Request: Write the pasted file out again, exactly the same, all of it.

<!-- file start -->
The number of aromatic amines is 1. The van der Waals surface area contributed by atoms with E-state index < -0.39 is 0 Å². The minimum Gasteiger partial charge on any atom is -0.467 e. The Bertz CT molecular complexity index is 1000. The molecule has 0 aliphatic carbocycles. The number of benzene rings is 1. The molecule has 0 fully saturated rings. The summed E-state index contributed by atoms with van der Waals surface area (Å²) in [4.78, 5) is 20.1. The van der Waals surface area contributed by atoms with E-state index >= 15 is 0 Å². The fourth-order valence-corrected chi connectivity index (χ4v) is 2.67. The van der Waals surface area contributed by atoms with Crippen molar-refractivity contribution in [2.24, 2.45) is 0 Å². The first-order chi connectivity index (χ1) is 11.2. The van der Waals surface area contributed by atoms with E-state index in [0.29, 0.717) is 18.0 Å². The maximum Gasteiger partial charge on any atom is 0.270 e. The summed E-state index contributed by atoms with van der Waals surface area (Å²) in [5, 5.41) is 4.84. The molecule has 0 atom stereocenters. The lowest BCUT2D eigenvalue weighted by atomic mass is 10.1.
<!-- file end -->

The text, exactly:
The number of aromatic amines is 1. The van der Waals surface area contributed by atoms with E-state index < -0.39 is 0 Å². The minimum Gasteiger partial charge on any atom is -0.467 e. The Bertz CT molecular complexity index is 1000. The molecule has 0 aliphatic carbocycles. The number of benzene rings is 1. The molecule has 0 fully saturated rings. The summed E-state index contributed by atoms with van der Waals surface area (Å²) in [4.78, 5) is 20.1. The van der Waals surface area contributed by atoms with E-state index >= 15 is 0 Å². The fourth-order valence-corrected chi connectivity index (χ4v) is 2.67. The van der Waals surface area contributed by atoms with Crippen molar-refractivity contribution in [2.24, 2.45) is 0 Å². The first-order chi connectivity index (χ1) is 11.2. The van der Waals surface area contributed by atoms with E-state index in [0.29, 0.717) is 18.0 Å². The maximum Gasteiger partial charge on any atom is 0.270 e. The summed E-state index contributed by atoms with van der Waals surface area (Å²) in [5, 5.41) is 4.84. The molecule has 0 atom stereocenters. The lowest BCUT2D eigenvalue weighted by atomic mass is 10.1.